A nonprofit leader runs for mayor
A nonprofit leader runs for mayor
Before Dianne Morales secured her lane as an underdog, left-leaning candidate in New York City’s mayoral race, she was a longtime nonprofit executive leading organizations helping youth and families in the city. For former staff and nonprofit executives familiar with her, Morales was a well-respected leader with a passion for taking innovative approaches to helping underserved communities.
Her path into the nonprofit sector started while she spent a summer after her freshman year of college working at a residential camp, now known as Ramapo for Children, primarily serving inner-city kids. “I recognized … that a lot of the kids that we were working with came from my zip code,” Morales, who now sits on the board of the nonprofit, told City & State. “And I sort of had a moment where I thought, well, why them and not me.”
She went on to work as a caseworker for a foster organization and special education teacher before going to graduate school. From there, she became a founding member of Jumpstart, a national early education nonprofit. She then spent five years as executive director of The Door, a youth-serving organization she had incidentally received services at as a high schooler. But she most recently led Phipps Neighborhoods, a social services organization helping low-income families in the South Bronx with job training and educational programs.
Morales made her mark at Phipps Neighborhoods through new initiatives to help residents of the South Bronx, often through collaboration with other organizations.
One was a healthcare career training program done in partnership with Montefiore Health System and Hostos Community College, which guaranteed students who completed the program an interview with Montefiore. Of the 350 program graduates, around 74% were placed in careers in healthcare, according to a 2019 annual report from Phipps Neighborhoods.
Morales also worked with Children’s Aid, a child welfare nonprofit, to co-create South Bronx Rising Together in 2014. The initiative brought together government, nonprofits, businesses and others to collaborate on best strategies for helping youth across all ages in Bronx Community District 3 located in the South Bronx.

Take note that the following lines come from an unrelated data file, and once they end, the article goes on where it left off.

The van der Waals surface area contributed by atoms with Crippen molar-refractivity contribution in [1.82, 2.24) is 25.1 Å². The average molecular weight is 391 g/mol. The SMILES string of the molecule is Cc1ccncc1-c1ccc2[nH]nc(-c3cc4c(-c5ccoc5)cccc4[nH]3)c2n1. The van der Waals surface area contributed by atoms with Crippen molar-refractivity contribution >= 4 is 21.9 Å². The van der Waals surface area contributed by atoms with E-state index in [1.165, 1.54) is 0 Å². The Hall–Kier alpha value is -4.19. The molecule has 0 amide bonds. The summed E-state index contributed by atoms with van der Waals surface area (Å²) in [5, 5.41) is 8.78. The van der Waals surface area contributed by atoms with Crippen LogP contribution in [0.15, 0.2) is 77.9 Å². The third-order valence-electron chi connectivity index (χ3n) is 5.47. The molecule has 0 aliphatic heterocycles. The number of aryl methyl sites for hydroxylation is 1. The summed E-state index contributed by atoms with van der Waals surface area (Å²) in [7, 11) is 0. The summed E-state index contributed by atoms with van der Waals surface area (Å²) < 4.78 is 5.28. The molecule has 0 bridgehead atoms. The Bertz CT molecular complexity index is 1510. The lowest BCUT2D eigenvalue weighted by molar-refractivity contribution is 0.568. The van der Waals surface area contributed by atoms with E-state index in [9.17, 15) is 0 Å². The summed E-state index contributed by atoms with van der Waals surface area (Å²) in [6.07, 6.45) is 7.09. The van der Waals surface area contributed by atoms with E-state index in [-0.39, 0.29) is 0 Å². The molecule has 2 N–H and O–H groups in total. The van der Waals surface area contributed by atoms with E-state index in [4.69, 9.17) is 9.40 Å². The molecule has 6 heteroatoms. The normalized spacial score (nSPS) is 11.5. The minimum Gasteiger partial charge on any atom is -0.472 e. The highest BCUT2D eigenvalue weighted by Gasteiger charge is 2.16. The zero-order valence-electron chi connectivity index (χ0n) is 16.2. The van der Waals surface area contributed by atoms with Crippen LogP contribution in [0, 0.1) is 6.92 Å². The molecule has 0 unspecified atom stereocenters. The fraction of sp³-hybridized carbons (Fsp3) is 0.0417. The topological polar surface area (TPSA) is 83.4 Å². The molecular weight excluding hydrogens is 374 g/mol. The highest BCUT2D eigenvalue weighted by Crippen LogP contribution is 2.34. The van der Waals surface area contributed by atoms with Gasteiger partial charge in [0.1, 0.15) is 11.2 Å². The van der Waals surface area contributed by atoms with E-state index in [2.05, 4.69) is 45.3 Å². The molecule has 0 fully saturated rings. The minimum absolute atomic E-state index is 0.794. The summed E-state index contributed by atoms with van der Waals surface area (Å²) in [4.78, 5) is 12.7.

“What was kind of unique about (these programs) in the social services sector is that, in (the) start, none of these programs had very logical funding streams,” said Nancy Riedl, who used to serve as director of development and communications at Phipps Neighborhoods. Human services nonprofits rely heavily on city contracts which heavily influence the programs they take on, where Morales’s new initiatives often started thanks to private funding. “Dianne really felt like she wanted to take the opportunity to do something that was different and create potentially a different pathway,” Riedl said.
Morales said the limitations of city funding remained one of the biggest obstacles for her as a leader. “Public funding is not supportive or encouraging or nurturing of creative thinking or change,” she said.
For another former Phipps Neighborhoods employee who worked closely with Morales, the initiatives Morales worked on showed her understanding of the importance of collaboration. “She was a people leader who could inspire and motivate organizations to come together behind a big vision and execute towards that vision together,” she said.
Michael Zisser also remembered her as a leader who thought strategically. Zisser used to lead both The Door and University Settlement, which had a legal partnership until this year, and worked closely with Morales when she was executive director of The Door. During that time, they were both heavily involved in executing a strategic plan for the nonprofit.
“I think every item on that strategic plan ended up coming to fruition,” he said. “... It's very rare when a not-for-profit develops a strategic plan that ever works out or is accomplished.”